• Also, agreements are fine, but things change, people change, and your partner is not a prostitute.

        • amm1 replied 6 years ago

          I can’t imagine wanting to “have sex” with someone who didn’t want it, too. (I put “having sex” in quotes because I distinguish between “having sex” and “making love.”) For me to even feel like it, I have to feel a sense of trust and intimacy and connection that is incompatible with coercion.

          My reaction upon first hearing this story was: well, no wonder she’s using every excuse in the book to avoid sex with him. Who’d want to get at all intimate with someone who thinks you owe him your trust and intimacy?

          My ex-wife used to insist that I owed her sex because that’s one of the obligations of marriage. I would try, but my body wouldn’t go along. Looking back, I see that her attitude was typical of our whole relationship. At some point, I couldn’t con myself any more into believing that there was a kind and caring person inside. I couldn’t feel emotionally safe (and sometimes even physically safe) around her enough — or cared about — to even be able to be physically intimate. Even though we’re no longer married, I still feel skittish at the idea of love-making. I can well imagine that women who’ve been treated that way by a man would feel a lot of reluctance about sex with him (and maybe any man) forever after.

          I can see someone choosing to make love even if they aren’t all that interested for themselves, out of enjoyment of seeing their partner’s pleasure. But freely choosing is vastly different from acting out of a sense of obligation, or being pressured or coerced to do it.

        • “Sex is something that two people do together” – which is exactly why the cookie analogy is horrible. It ties right back into the myth Olivia wants to attack, which is that sex is something women might enjoy incidentally, but is really something they do as a favor for their male partners – like baking cookies for your SO to eat, because maybe you enjoy cookie baking, too, but the entire point of the exercise is that your SO gets nice hot homemade cookies.

          Secondarily, as Matt notes, the analogy is horrible because most people think of sex as more emotionally important and necessarily exclusive than cookie baking. If I told you I hadn’t had cookies in months because my SO refused to bake them for me, and I’m not allowed to go buy a box or stop at Mrs. Fields, I’m only allowed to eat cookies he bakes, you’d likely think that was a very strange and possibly unhealthy relationship. But monogamy is not at all uncommon, and few people think ‘having sex outside of marriage’ is on the same level as ‘eating a cookie from a bakery’.

          • You seem to be arguing from a place that assumes the author of this article and everyone responding are only speaking from the perspective of women being coerced, and from a place where only women can use sex as a “bargaining tool”.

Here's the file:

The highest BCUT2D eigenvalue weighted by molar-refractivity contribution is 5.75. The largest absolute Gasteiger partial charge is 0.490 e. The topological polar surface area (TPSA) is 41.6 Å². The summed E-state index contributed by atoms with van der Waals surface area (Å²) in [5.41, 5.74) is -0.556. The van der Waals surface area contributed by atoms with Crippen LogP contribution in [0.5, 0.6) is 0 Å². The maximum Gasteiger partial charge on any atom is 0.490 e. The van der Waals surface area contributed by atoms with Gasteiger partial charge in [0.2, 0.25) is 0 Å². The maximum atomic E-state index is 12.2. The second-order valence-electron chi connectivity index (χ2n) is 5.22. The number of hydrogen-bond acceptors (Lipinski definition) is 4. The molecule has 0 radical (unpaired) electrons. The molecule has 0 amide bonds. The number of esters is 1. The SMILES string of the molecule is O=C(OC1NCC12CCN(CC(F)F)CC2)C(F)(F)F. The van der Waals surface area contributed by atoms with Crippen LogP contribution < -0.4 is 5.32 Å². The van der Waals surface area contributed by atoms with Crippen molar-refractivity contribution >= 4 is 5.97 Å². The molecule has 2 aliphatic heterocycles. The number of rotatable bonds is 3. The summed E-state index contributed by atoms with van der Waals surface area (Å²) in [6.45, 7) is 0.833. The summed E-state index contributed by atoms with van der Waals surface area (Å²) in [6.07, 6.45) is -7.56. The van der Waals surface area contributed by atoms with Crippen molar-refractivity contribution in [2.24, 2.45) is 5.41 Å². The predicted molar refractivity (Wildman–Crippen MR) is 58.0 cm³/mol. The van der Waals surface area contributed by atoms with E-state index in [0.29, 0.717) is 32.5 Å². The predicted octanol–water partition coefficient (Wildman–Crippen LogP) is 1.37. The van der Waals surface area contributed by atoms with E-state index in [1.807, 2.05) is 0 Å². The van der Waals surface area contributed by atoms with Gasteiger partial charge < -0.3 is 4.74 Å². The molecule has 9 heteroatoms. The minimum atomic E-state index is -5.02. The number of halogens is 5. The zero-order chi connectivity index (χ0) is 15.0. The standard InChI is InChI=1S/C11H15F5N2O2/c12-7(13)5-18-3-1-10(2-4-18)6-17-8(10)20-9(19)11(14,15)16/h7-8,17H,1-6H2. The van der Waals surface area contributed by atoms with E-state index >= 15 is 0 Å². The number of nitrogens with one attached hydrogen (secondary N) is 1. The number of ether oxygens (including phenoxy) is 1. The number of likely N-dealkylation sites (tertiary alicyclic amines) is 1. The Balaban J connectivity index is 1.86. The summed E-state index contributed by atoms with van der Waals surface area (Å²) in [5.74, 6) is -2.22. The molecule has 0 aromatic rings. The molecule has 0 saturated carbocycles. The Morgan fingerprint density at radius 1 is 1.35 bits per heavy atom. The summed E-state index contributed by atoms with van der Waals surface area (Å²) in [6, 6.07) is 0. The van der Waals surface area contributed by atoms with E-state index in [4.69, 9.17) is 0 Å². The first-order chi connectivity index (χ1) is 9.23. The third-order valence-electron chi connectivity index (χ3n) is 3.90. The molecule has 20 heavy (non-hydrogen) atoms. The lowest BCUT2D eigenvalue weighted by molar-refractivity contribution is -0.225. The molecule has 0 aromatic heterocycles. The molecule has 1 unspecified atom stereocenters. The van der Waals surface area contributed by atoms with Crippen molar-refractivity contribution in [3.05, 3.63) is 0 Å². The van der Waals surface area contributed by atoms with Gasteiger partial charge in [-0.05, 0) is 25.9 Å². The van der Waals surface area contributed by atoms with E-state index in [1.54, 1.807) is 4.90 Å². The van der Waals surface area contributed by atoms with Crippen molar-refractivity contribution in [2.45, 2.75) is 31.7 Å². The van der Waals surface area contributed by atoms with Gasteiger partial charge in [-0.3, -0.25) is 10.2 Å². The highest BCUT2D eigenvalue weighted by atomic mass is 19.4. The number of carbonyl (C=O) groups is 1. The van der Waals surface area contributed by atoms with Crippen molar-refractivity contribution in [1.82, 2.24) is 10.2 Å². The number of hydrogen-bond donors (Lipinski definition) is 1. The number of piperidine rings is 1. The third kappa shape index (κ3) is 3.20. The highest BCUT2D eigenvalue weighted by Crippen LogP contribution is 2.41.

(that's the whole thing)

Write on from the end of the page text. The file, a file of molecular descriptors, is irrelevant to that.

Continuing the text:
Do you know why I was so hurt when my fwb denied me sex? Because he was using it to wield power over me. “Because you didn’t do this/did this, I will not be having sex with you.” He didn’t even realize it at the time, which was part of the problem, and it took some effort for us to get back to a good place.

            Your bias is showing, to be perfectly frank, and you seem to be making assumptions that don’t actually exist.

            • marilove – In the article, Olivia repeatedly talks about the trope that men want sex and women withhold as a power play, men will get it elsewhere if they don’t get it at home, advice columns routinely talk about ‘always women’ withholding sex, and “underlying all of these myths is the assumption that sex is about ownership rather than about a mutually pleasurable experience and that the man in a relationship owns the right to sex with “his” woman.”

              Those ugly sexist myths Olivia describes are what I’m addressing (and why I think the cookie analogy supports, rather than demolishes them). I’m not sure why you got the impression I was saying only women withhold sex or men can’t be coerced.

      • Ginny replied 6 years ago

        I would look at it not in the light of agreements, contracts, or obligations, but in the light of care and love for your partner. Sex is not a thing you owe your partner, but in a long-term relationship where sex is part of how you express love and intimacy, I do think partners need to be mindful of and compassionate toward each others’ needs and desires. This does NOT mean the partner who’s not feeling it should agree to sex just because the other one wants it. It DOES mean that if I’m going through a long phase where I’m not feeling inclined to have sex with my partner, I should take that seriously. I should work to understand and resolve whatever issue is creating the lack of desire, as should my partner, to the best of our abilities. (If it’s due to something extraneous like depression, chronic illness, recent childbirth, etc, we pretty much know what the issue is… I’m thinking more of situations where the lack of desire is created by underlying relationship tensions.) If the issue seems unresolvable and the lack of sex is making my partner unhappy, maybe we need to talk about re-assessing our relationship as a whole.